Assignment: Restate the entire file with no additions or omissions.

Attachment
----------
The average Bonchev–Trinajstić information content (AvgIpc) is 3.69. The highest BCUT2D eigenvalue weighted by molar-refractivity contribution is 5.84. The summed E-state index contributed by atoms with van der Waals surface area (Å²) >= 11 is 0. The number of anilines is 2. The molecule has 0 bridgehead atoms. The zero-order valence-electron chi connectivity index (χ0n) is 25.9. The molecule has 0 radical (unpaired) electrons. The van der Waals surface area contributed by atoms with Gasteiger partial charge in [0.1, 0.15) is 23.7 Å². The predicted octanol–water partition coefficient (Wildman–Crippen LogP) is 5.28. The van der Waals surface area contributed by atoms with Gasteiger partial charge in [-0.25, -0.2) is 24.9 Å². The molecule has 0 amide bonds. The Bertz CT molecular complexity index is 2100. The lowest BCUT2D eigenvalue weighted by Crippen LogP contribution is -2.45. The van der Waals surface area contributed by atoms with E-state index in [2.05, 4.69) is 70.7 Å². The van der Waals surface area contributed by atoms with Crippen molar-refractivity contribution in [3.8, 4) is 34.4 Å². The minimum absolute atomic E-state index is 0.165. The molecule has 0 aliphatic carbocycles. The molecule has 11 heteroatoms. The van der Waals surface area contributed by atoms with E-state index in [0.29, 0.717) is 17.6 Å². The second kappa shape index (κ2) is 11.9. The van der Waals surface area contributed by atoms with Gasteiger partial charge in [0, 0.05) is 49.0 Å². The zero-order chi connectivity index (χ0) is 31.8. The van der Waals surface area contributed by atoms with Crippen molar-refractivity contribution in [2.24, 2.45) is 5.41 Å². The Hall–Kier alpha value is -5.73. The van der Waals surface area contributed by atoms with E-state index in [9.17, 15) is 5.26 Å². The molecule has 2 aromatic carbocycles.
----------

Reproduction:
The average Bonchev–Trinajstić information content (AvgIpc) is 3.69. The highest BCUT2D eigenvalue weighted by molar-refractivity contribution is 5.84. The summed E-state index contributed by atoms with van der Waals surface area (Å²) >= 11 is 0. The number of anilines is 2. The molecule has 0 bridgehead atoms. The zero-order valence-electron chi connectivity index (χ0n) is 25.9. The molecule has 0 radical (unpaired) electrons. The van der Waals surface area contributed by atoms with Gasteiger partial charge in [0.1, 0.15) is 23.7 Å². The predicted octanol–water partition coefficient (Wildman–Crippen LogP) is 5.28. The van der Waals surface area contributed by atoms with Gasteiger partial charge in [-0.25, -0.2) is 24.9 Å². The molecule has 0 amide bonds. The Bertz CT molecular complexity index is 2100. The lowest BCUT2D eigenvalue weighted by Crippen LogP contribution is -2.45. The van der Waals surface area contributed by atoms with E-state index in [2.05, 4.69) is 70.7 Å². The van der Waals surface area contributed by atoms with Crippen molar-refractivity contribution in [3.8, 4) is 34.4 Å². The minimum absolute atomic E-state index is 0.165. The molecule has 0 aliphatic carbocycles. The molecule has 11 heteroatoms. The van der Waals surface area contributed by atoms with E-state index in [0.29, 0.717) is 17.6 Å². The second kappa shape index (κ2) is 11.9. The van der Waals surface area contributed by atoms with Gasteiger partial charge in [0, 0.05) is 49.0 Å². The zero-order chi connectivity index (χ0) is 31.8. The van der Waals surface area contributed by atoms with Crippen molar-refractivity contribution in [2.24, 2.45) is 5.41 Å². The Hall–Kier alpha value is -5.73. The van der Waals surface area contributed by atoms with E-state index in [9.17, 15) is 5.26 Å². The molecule has 2 aromatic carbocycles.